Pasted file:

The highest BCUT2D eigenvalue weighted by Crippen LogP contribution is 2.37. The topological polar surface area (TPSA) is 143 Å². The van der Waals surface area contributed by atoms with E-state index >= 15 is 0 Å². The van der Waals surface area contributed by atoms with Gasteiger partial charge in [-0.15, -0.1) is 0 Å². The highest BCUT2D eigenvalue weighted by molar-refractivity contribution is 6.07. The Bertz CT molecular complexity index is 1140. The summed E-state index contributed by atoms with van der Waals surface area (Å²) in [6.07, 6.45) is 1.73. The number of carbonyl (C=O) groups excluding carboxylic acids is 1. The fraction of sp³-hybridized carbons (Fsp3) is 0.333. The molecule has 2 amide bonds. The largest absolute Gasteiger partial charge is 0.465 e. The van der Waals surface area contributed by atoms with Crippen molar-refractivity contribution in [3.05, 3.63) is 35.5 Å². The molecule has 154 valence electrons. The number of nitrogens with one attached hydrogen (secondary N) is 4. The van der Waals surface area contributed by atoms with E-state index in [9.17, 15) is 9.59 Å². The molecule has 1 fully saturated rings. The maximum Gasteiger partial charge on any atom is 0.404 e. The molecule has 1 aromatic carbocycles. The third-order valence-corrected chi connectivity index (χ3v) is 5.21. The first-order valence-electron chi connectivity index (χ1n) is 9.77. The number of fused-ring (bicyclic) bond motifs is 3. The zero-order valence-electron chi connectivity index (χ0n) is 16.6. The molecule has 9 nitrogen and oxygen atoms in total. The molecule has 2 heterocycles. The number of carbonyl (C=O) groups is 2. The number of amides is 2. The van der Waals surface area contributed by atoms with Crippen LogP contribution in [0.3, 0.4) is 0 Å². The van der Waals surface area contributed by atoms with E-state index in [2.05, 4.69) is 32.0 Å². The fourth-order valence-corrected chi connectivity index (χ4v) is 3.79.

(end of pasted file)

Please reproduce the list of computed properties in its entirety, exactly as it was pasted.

The highest BCUT2D eigenvalue weighted by Crippen LogP contribution is 2.37. The topological polar surface area (TPSA) is 143 Å². The van der Waals surface area contributed by atoms with E-state index >= 15 is 0 Å². The van der Waals surface area contributed by atoms with Gasteiger partial charge in [-0.15, -0.1) is 0 Å². The highest BCUT2D eigenvalue weighted by molar-refractivity contribution is 6.07. The Bertz CT molecular complexity index is 1140. The summed E-state index contributed by atoms with van der Waals surface area (Å²) in [6.07, 6.45) is 1.73. The number of carbonyl (C=O) groups excluding carboxylic acids is 1. The fraction of sp³-hybridized carbons (Fsp3) is 0.333. The molecule has 2 amide bonds. The largest absolute Gasteiger partial charge is 0.465 e. The van der Waals surface area contributed by atoms with Crippen molar-refractivity contribution in [3.05, 3.63) is 35.5 Å². The molecule has 154 valence electrons. The number of nitrogens with one attached hydrogen (secondary N) is 4. The van der Waals surface area contributed by atoms with E-state index in [9.17, 15) is 9.59 Å². The molecule has 1 fully saturated rings. The maximum Gasteiger partial charge on any atom is 0.404 e. The molecule has 1 aromatic carbocycles. The third-order valence-corrected chi connectivity index (χ3v) is 5.21. The first-order valence-electron chi connectivity index (χ1n) is 9.77. The number of fused-ring (bicyclic) bond motifs is 3. The zero-order valence-electron chi connectivity index (χ0n) is 16.6. The molecule has 9 nitrogen and oxygen atoms in total. The molecule has 2 heterocycles. The number of carbonyl (C=O) groups is 2. The number of amides is 2. The van der Waals surface area contributed by atoms with Crippen LogP contribution in [0.3, 0.4) is 0 Å². The van der Waals surface area contributed by atoms with E-state index in [2.05, 4.69) is 32.0 Å². The fourth-order valence-corrected chi connectivity index (χ4v) is 3.79.